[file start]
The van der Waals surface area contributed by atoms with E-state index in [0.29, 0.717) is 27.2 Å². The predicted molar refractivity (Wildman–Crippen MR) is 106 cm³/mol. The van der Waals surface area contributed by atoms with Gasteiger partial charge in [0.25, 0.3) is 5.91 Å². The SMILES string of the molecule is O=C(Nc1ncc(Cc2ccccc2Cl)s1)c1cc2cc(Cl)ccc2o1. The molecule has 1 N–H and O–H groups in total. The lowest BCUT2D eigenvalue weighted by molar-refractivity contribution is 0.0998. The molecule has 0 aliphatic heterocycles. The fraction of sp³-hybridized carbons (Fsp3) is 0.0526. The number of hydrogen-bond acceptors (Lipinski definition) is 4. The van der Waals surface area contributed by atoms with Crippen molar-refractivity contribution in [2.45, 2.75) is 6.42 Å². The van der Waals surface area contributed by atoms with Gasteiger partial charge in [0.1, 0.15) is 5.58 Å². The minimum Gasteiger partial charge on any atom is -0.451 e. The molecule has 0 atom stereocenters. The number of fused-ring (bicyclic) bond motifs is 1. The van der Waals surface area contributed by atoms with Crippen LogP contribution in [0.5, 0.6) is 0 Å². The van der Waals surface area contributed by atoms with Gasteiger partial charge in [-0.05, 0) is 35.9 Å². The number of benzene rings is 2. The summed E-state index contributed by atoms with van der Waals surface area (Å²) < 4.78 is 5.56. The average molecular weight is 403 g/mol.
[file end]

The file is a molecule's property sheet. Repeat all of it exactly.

The van der Waals surface area contributed by atoms with E-state index in [0.29, 0.717) is 27.2 Å². The predicted molar refractivity (Wildman–Crippen MR) is 106 cm³/mol. The van der Waals surface area contributed by atoms with Gasteiger partial charge in [0.25, 0.3) is 5.91 Å². The SMILES string of the molecule is O=C(Nc1ncc(Cc2ccccc2Cl)s1)c1cc2cc(Cl)ccc2o1. The molecule has 1 N–H and O–H groups in total. The lowest BCUT2D eigenvalue weighted by molar-refractivity contribution is 0.0998. The molecule has 0 aliphatic heterocycles. The fraction of sp³-hybridized carbons (Fsp3) is 0.0526. The number of hydrogen-bond acceptors (Lipinski definition) is 4. The van der Waals surface area contributed by atoms with Crippen molar-refractivity contribution in [2.45, 2.75) is 6.42 Å². The van der Waals surface area contributed by atoms with Gasteiger partial charge in [0.1, 0.15) is 5.58 Å². The minimum Gasteiger partial charge on any atom is -0.451 e. The molecule has 0 atom stereocenters. The number of fused-ring (bicyclic) bond motifs is 1. The van der Waals surface area contributed by atoms with Crippen LogP contribution in [0.5, 0.6) is 0 Å². The van der Waals surface area contributed by atoms with Gasteiger partial charge in [-0.05, 0) is 35.9 Å². The number of benzene rings is 2. The summed E-state index contributed by atoms with van der Waals surface area (Å²) < 4.78 is 5.56. The average molecular weight is 403 g/mol.